Where's That?/Olderfleet 1365


Spelled Wulvricheford, Wokingisfyrth, Wolderfirth, Wolverflete, Ulderfleet and Wulfricchford in various records, it settled down to Olderfleet. P.W. Joyce in his Irish Names of Places agrees with an earlier authority that it is probable that in the first element is the ancient Irish name of the Larne water, Ollorbha, with the second element being a corruption of the word fiord (a long narrow arm of the sea, running up between high banks or cliffs, as on the coast of Norway).

The various forms were imperfect attempts at representing the sound of Ollarva-fiord. Though this once named the inlet between the neck of land called Curran and the mainland, south of Larne, Co Antrim, it now names neither a town, a townland, nor a parish. Speed indicated three castles on his 1610 map of Larne, one of which was Olderfleet Castle, but the ruin still standing, despite being so-named, was clearly the castle named Coraine.

Olderfleet Castle was granted to one James Fullerton, but like his 1603 grant of abbey lands in Co Donegal, he may never have developed it by importing his countrymen. Or perhaps this was the location of the 5,611 Co Antrim acres of the London-based Fullerton listed in 1876 Owners of Land of One Acre and Upwards? James Fullerton arrived in Dublin in 1587 from Scotland, probably Ayreshire, and the following year he was appointed master of the Free School in Ship Street. When Queen Elizabeth founded Trinity College in 1591, Fullerton was one of those persuaded to become a fellow. Later when he had been appointed one of the commissioners of the Ulster Plantation, he was able to ensure that two of the escheated counties of Cavan went to Trinity.

In 1603, Sir James Fullerton returned to England as an influential courier and tutor to Prince Charles. Another of the name to acquire a considerable holding during the plantation was Nicholas Fullerton, which holding was augmented by his nephew Col Adam Fullerton, in Co Derry. Apart from the above large Co Antrim holding, there were also three small Fullerton holdings in that county - 27 acres at Drummakeel, Ballycastle, and 18 and 19 acres at Ballyrickard, Raloo. There were two small holdings in Co Donegal, and one in Co Tyrone.

Eleven Fullerton wills from 1706 to 1856 had addresses in Aughnavolog, Co Down, Glendermott, and Campsey in Co Derry, Ramelton in Co Donegal, Gortinagin in Co Tyrone, as well as in Errigal, Ballinaris, Ballcannan and Lissachrin.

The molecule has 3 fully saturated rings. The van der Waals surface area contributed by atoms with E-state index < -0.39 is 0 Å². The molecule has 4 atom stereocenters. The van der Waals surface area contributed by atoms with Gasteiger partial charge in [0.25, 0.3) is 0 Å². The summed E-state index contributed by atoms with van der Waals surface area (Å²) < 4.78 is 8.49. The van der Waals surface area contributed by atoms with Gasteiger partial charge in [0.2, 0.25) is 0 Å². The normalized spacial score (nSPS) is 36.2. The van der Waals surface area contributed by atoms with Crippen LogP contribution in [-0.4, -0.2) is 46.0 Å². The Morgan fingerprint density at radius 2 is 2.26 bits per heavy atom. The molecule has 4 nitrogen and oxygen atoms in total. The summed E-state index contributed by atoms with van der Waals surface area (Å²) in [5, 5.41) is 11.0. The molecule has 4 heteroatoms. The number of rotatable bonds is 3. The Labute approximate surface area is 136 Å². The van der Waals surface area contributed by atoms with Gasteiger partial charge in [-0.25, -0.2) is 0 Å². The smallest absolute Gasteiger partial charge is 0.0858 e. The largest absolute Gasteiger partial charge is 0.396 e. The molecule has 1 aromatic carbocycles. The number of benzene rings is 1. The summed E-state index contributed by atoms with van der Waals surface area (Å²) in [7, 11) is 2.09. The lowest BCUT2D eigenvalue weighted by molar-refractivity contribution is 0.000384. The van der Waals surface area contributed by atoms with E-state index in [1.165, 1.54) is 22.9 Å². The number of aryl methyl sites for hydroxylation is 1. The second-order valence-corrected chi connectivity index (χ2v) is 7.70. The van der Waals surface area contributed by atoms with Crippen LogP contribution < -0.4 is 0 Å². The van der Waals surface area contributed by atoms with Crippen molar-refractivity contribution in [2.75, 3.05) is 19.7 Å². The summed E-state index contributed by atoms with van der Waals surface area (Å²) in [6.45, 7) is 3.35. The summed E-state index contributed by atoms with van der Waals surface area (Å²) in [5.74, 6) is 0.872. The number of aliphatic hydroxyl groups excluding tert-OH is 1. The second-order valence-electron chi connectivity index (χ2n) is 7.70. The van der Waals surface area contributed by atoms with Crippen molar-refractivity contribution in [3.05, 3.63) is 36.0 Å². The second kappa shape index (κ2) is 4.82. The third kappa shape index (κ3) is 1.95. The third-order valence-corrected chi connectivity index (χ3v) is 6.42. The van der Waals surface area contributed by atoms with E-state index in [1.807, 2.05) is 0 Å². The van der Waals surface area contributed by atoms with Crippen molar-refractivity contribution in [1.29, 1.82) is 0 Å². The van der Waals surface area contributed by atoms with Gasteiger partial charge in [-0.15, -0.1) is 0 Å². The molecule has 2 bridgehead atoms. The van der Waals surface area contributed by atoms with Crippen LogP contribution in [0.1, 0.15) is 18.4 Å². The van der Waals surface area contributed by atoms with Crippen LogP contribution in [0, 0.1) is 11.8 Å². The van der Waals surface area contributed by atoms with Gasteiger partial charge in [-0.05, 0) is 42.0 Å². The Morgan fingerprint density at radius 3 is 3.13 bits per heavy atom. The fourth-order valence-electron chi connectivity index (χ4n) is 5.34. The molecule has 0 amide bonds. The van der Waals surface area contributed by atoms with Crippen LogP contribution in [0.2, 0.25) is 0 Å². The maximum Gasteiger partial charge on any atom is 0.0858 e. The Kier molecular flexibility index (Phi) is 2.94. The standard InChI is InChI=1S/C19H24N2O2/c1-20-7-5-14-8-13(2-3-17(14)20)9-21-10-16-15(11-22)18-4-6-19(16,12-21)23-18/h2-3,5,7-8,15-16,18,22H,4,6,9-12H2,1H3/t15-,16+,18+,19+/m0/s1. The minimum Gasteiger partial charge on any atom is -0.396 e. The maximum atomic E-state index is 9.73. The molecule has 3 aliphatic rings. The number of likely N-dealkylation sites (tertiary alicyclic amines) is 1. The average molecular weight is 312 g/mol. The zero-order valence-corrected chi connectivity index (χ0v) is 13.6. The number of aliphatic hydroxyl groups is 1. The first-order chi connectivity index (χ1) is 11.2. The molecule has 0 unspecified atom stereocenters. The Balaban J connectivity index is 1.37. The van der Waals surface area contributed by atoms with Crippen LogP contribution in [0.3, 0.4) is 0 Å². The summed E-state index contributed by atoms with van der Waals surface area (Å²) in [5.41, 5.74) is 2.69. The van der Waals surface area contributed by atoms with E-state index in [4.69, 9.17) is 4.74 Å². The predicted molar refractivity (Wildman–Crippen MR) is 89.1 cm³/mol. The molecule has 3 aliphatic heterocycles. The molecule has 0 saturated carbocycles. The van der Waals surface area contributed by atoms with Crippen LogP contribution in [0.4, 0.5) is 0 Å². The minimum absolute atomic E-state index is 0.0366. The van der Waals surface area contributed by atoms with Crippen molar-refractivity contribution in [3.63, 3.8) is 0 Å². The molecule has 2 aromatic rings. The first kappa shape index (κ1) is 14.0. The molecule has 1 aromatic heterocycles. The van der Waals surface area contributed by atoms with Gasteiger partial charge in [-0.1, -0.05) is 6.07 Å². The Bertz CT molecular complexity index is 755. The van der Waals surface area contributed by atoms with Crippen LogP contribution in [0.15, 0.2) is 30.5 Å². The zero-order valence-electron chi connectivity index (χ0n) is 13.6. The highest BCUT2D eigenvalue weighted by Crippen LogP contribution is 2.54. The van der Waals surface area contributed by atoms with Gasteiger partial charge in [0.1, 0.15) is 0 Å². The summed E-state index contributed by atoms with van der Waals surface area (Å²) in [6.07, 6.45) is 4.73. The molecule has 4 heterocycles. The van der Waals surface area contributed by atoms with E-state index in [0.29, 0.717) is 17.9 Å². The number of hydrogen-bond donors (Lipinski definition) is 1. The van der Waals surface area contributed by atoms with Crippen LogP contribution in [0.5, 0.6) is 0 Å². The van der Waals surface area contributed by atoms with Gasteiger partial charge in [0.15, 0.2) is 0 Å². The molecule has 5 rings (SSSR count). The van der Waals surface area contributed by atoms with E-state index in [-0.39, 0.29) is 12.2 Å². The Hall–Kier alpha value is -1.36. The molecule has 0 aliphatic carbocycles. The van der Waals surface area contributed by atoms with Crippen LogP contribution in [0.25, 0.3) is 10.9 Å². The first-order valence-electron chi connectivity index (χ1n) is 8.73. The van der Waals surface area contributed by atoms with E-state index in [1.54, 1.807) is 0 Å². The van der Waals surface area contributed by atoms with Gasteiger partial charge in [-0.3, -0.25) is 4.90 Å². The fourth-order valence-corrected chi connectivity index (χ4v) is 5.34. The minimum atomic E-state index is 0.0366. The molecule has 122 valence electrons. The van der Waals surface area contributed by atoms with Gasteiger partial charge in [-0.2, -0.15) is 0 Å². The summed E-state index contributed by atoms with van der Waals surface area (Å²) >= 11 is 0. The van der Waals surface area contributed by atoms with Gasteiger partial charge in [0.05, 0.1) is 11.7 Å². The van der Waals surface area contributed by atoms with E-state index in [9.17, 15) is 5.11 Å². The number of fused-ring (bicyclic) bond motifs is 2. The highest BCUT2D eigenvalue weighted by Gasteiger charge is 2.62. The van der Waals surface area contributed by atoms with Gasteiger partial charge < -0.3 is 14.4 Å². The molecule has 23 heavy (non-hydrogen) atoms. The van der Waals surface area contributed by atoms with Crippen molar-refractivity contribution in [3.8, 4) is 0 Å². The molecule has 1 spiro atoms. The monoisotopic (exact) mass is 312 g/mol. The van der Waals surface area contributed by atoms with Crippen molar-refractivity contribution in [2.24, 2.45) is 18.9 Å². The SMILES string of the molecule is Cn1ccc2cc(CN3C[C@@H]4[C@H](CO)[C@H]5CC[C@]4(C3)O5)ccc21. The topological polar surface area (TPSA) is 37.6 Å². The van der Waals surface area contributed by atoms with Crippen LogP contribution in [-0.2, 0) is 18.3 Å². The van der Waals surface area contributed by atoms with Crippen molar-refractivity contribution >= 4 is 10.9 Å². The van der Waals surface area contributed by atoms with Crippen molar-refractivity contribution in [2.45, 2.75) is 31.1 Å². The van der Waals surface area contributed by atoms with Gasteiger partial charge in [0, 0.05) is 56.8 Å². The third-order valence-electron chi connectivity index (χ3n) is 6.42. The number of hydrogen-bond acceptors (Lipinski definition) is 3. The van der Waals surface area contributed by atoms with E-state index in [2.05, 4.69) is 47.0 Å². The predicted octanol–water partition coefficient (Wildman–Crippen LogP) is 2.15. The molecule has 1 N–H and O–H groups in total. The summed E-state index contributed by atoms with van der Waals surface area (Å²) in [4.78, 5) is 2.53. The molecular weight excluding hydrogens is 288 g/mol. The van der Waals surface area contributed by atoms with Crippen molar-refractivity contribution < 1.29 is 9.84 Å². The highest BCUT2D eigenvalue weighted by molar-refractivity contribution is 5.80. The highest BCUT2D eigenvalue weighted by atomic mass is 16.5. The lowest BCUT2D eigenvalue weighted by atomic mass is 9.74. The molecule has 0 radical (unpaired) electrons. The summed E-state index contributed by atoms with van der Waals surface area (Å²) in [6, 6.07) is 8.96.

Fullerton, an Englishman, was placed in command of an army composed of those who did not desert after the 1594 defeat at the Ford of Biscuits, together with garrison troops from Galway, and recent levies in Connacht from the village of Cloncastle. He led them to the aid of the castle of Beleek, then under siege by Theobald Burke, nicknamed Theobald na gCeann. But in a sudden attack by the Irish, Fullerton was slain.

In 1636 one Ed Bourke, who had "a great charge of young children", engaged Henry Stanton as a resident tutor. "But a professed schoolmaster, one Fullerton, a Scottish man, living at Killala, some distance from Bourke's house, continually molested Stanton, so that he could not discharge his duties." Bourke petitioned the council to appoint some fit tutor, as the children were too young to be sent from home, and in the meantime to require Fullerton not to hinder Stanton. Apparently Fullerton was trying to displace Stanton and thereby secure the position for himself. But Bourke was not having this "by reason of the pronunciation of the Scottish or English cannot breake children to reduce them from the Irish to the perfect touch of the English speach . . . ". And RTE still struggles to bring us to the same "perfect touch of the English speach".

The place/hamlet of bird-catchers/ fowlers i.e. "fowlers town", first rendered Fowlertoune, was the name of a place in the parish of Dundonald, Ayrshire. "The first of the name on record is Alanus de Fowlertoun who founded a convent at Irvine in Ayrshire in the mid-13th century" (Ulster Surnames: Robert Bell). Lewis Fullerton of this family settled in Arran and his descendants were known as MacCamie (Mac Sheamais) or Jamiesons or Nelson. Current telephone directories south of the Border list 33 Fullerton entries, 27 of which are in the 07 area.